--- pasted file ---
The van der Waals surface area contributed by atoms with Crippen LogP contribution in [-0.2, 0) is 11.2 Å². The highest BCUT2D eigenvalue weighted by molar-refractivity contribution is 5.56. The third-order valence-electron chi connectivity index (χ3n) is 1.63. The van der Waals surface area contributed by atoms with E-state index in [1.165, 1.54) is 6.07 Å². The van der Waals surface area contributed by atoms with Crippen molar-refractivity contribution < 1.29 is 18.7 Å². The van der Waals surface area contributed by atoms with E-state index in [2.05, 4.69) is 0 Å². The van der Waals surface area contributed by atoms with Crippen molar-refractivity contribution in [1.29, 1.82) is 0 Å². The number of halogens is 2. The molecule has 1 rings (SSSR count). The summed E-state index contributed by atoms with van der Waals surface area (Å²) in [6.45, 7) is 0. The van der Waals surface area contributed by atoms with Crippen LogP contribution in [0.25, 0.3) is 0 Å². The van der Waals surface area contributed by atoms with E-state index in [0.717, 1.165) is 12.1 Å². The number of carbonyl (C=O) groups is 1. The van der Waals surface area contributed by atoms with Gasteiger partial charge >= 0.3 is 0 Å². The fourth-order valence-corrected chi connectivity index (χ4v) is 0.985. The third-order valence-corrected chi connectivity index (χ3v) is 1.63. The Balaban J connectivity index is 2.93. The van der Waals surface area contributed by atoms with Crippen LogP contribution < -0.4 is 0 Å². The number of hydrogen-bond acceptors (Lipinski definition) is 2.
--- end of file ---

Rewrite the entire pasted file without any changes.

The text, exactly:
The van der Waals surface area contributed by atoms with Crippen LogP contribution in [-0.2, 0) is 11.2 Å². The highest BCUT2D eigenvalue weighted by molar-refractivity contribution is 5.56. The third-order valence-electron chi connectivity index (χ3n) is 1.63. The van der Waals surface area contributed by atoms with E-state index in [1.165, 1.54) is 6.07 Å². The van der Waals surface area contributed by atoms with Crippen molar-refractivity contribution < 1.29 is 18.7 Å². The van der Waals surface area contributed by atoms with E-state index in [2.05, 4.69) is 0 Å². The van der Waals surface area contributed by atoms with Crippen molar-refractivity contribution in [1.29, 1.82) is 0 Å². The number of halogens is 2. The molecule has 1 rings (SSSR count). The summed E-state index contributed by atoms with van der Waals surface area (Å²) in [6.45, 7) is 0. The van der Waals surface area contributed by atoms with Crippen LogP contribution in [0.25, 0.3) is 0 Å². The van der Waals surface area contributed by atoms with E-state index in [0.717, 1.165) is 12.1 Å². The number of carbonyl (C=O) groups is 1. The van der Waals surface area contributed by atoms with Gasteiger partial charge >= 0.3 is 0 Å². The fourth-order valence-corrected chi connectivity index (χ4v) is 0.985. The third-order valence-corrected chi connectivity index (χ3v) is 1.63. The Balaban J connectivity index is 2.93. The van der Waals surface area contributed by atoms with Crippen LogP contribution < -0.4 is 0 Å². The number of hydrogen-bond acceptors (Lipinski definition) is 2.